Wicker candle flames flickered beneath fall’s first snow as roughly 20 students gathered by the rock Friday night to stand vigil for the annual Trans Day of Remembrance.
Huddled in winter coats and woolen scarves, students commemorated the 22 trans identifying people murdered in the past year, along with others who suffered anti-transgender violence. Jordan Turner, Assistant Director of the Multicultural Student Center, recited each name and the crowd chanted ‘say their name.’ Candles were passed out in memoriam.
“Candles represent those we have lost, that their spirits live on,” Jordan Turner, Assistant Director of Multicultural Student Center told the crowd, “So as you guard the flame just know that you’re guarding their spirit.”
Even as public figures like Caitlyn Jenner and actress Laverne Cox increased the visibility and raise public support for transgender rights, 2015 marked the worst year on record for anti-transgender violence. Twenty-two transgender people were killed this year, according to the National Coalition of Anti-Violence prevention programs, 19 of whom were transgender woman of color. At least thirteen were killed in 2014.
Recognizing the grief and discrimination many face, associate university chaplain Jackie Marquez began the vigil by exhorting people to stand up for transgender rights. Students later spoke, echoing her call and placing an emphasis on the need to discuss intersectionality and stand up for transgender women of color, who face disproportionate rates of violence.
"We will continue to live in holy defiance and fight for justice and inclusion," Marquez said.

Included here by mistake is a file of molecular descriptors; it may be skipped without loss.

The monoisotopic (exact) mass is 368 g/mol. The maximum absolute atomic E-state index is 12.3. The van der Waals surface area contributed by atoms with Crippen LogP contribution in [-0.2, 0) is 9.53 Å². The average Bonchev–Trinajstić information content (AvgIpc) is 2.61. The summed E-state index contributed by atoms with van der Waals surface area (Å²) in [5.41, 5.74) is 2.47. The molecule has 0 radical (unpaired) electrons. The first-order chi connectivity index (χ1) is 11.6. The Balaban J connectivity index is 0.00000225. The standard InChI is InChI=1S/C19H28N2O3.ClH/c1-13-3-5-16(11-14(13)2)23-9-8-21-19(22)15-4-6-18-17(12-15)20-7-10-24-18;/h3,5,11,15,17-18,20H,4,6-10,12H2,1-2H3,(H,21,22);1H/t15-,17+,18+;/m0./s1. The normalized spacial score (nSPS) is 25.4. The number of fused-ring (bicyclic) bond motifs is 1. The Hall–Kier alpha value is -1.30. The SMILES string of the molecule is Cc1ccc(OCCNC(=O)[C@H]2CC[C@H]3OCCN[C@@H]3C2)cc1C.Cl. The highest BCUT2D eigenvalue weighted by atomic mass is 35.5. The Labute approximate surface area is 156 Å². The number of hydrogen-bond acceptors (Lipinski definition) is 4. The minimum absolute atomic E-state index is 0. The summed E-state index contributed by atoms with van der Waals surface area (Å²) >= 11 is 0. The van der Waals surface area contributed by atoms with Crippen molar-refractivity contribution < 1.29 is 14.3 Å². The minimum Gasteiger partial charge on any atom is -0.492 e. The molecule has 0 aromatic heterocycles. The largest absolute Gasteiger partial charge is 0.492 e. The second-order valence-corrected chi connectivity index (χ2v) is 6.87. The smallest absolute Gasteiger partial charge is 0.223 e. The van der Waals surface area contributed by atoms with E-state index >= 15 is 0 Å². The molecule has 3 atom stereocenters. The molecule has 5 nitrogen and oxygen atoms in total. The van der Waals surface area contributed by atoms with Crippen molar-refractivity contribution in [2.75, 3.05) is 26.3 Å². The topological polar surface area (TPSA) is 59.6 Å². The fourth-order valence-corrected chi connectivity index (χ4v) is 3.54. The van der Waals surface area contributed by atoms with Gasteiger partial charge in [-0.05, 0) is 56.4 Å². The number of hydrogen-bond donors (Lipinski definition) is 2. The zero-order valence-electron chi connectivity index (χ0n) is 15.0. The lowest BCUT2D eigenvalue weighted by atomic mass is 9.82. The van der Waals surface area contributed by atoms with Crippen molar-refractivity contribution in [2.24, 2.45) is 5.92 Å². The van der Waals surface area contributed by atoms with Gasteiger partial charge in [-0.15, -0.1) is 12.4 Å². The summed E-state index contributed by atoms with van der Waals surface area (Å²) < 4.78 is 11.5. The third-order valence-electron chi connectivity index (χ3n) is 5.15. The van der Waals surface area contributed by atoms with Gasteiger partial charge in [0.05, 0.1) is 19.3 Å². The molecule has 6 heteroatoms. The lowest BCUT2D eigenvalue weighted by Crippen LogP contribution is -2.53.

After the vigil, students walked to the Gender and Sexuality Resource Center for an informal discussion on the transgender rights and inclusion. Sipping hot chocolate and cider, students searched for answers, many reaching the conclusion that even when LGBTQ+ issues are discussed on campus, transgender people are often left out of the conversation.
"I feel like a large part of the LGBT movement doesn’t recognize trans issues," McCormick graduate student Kevin Chow said. "I think it's important to pay attention to the different issues that trans people face, whether it's mental heath issues or the threat of physical assault."
Thinking of solutions to help protect transgender people, students suggested creating more gender-neutral bathrooms, as well as calling out any transphobic comments they heard.
Kate Slosburg is the community facilitator for STAG, a community group of queer-identifying Greek life members and student athletes. She said the Greek Community’s gender binary can make transgender people feel excluded. After most people had left, she stayed to field ideas on how to help make a safe space for gender and sexual minorities.
"[STAG] doesn't have a lot of 'T' representation in the LGBTQ spectrum," Slosburg said. "I want to do what I can to show my support and allyship for trans members in the community, because currently what I'm doing is not reaching the community."
Jod Taywaditep, the associate director for training at CAPS, attended the vigil and the discussion. He told students CAPS was always available to discuss transgender issues. He said the stigma against transgender people can create and exacerbate mental health issues among Northwestern students.
"All of the students who I see who identify as sexual minorities.. one of the concerns is how safe is it," Taywaditep said. "And even if physical safety is assured, there still is the issue of whether it is an accommodating or understanding or accepting place."